Friday, October 20, 2006

Foodventure #4: 561 Restaurant (Pasadena) Vodka Pairing Dinner - Part Une

It also started with an innocent little email from Litty & Melkon Khosrovian of Modern Spirits --

"Six courses with extra goodies thrown in for $65." ~ which turned out to be nine courses (plus extras) and seven vodka pairings -- you know I' m there!

The vodka-pairing dinner took place at 561 restaurant, the restaurant of the California School of Culinary Arts - bustling with chefs & hospitality staff in training. I've been here before and while I say dishes can be a bit of hit or miss (more due to over-creativity than anything else), I've generally had a good experience here so was definitely looking forward to this event.

Disclaimer/Advanced Apologies: The lighting was a bit funky in there so my pictures looked a little subpar ~ I did tweak them quite a bit with an image editor, though. So yea, these courses look a LOT better IRL.

Starting off my two-and-a-half hour feast was the bread, accompanied by unsalted butter, coarse (sea?) salt and an olive tapenade.

Normally I don't take pictures of the bread course, but the interesting spreads & the variety of breads offered is just begging for photo opp. Of the breads, my favorite is the baguette with garlicky swirls in them, closely followed by the crispy seeded flatbread (which tastes like a nuttier, milder [and more sophisticated] version of Flamin' Hot Cheetos.)

Shortly afterwards, the amuse bouche arrived -

a trio of fingerling potato slices (about the size of 2-3 nickels stacked atop one another) topped with three different caviars (sevruga, salmon, beluga) and a dab of creme fraiche. The dish overall was underimpressive - only in the salmon roe did the briny eggs really stand out ~ the flavor of the other two were easily emasculated by the potato. Of course, being expensive caviars (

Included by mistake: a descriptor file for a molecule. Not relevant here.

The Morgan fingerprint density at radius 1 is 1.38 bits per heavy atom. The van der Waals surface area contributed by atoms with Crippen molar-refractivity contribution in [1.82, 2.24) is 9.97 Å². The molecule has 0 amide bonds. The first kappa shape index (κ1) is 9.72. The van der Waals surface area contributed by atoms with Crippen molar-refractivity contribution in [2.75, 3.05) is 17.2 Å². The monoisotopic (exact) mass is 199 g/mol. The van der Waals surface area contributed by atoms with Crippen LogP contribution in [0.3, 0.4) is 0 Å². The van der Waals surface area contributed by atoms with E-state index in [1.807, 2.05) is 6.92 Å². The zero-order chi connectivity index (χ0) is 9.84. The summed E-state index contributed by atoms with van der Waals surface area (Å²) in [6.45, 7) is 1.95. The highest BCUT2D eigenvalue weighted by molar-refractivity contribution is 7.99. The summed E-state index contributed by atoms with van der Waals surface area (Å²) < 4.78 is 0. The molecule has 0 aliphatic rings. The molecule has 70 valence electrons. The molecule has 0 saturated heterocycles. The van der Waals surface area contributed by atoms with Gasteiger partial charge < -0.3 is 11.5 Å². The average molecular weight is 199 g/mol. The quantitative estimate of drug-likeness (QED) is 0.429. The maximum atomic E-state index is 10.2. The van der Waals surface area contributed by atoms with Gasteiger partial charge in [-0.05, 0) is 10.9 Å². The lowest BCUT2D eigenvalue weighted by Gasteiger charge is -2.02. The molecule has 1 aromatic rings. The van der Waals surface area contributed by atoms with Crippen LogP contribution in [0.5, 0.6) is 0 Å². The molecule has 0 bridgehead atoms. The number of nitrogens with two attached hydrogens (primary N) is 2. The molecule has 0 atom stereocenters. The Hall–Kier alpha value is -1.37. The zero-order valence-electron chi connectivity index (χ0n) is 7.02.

beluga being the creme de la creme, and the sevruga a close runner-up) I can understand them using only a small amount, but I think I'd been more pleased with larger amount of a cheaper caviar, or at least a disclaimer to not eat the caviar & potato together. But kudos for such a classy amuse -

Moving onto the first of three appetizers . . .

Kanpachi sashimi slices atop watermelon & topped with micro-greens & ginger sorbet alongside candied ginger vodka + candied ginger on rim: OMG yes! This dish and its pairing was absolutely heavenly ~ the contrast in textures and flavors between the fresh micro-greens, the creamy spicy ginger sorbet, the buttery fish & the refreshing crunch of melon really did a number on my palate. The vodka was a good match for this dish & and no better way to end it all (and cleanse palate) than nibbling that piece of candied ginger on the glass. However, I wound up not caring for the accompanying mini coconut stuffed with salmon roe (lower left on the dish) - the coconut proved too fibrous and tough and I wound out debating whether to just swallow it down or spit it out (wound up doing the former, writing it off as my fiber intake for the day.)

Getting ready for appetizer (and drink) two:

"Lobster roll" buttered spiny lobster with greens on top of a grilled olive bread, with a dab of tangerine aioli on the side - was really pleasantly surprised by this dish, considering I'm indifferent, at best, towards of olive breads, lobsters and weird-combo sauces. The sweet, firm lobster chunks were substantial & the butter tossed in was just right -- enough to complement the lobster w/o making it too greasy/heavy. And somehow, it tastes "right" on an olive bread. The tangerine aioli was very complex -- starting off with that standard garlicky mayo taste, but tangerine flavor develops as you spread it around the tongue -- oh, if I only got a bigger smear of it on my plate!

The accompanying drink was a pleaser as well - their lighter variation of a bloody mary made with celery peppercorn vodka, spiced tomato water, and a "virtual olive" (olive juice encased in some gelatinous goo). It went very well with the lobster.

The yumminess continues in the next appetizer:

Roasted foie gras on brioche topped with chopped roasted pear & Italian plum in a mulled-cider reduction with pear-lavender "cabrioletti" - again, quite impressive ~ the crispy, melt-in-your-mouth foie gras goes well with the bread (which soaked up all that delicious mulled cider sauce), the ever-so-subtly sweet pears and the curiously tart plum. For a appetizer so rich with flavors, the refreshing, clean cabrioletti was an excellent match.

For more about this extra-long foodventure, go to Part Deux . . .



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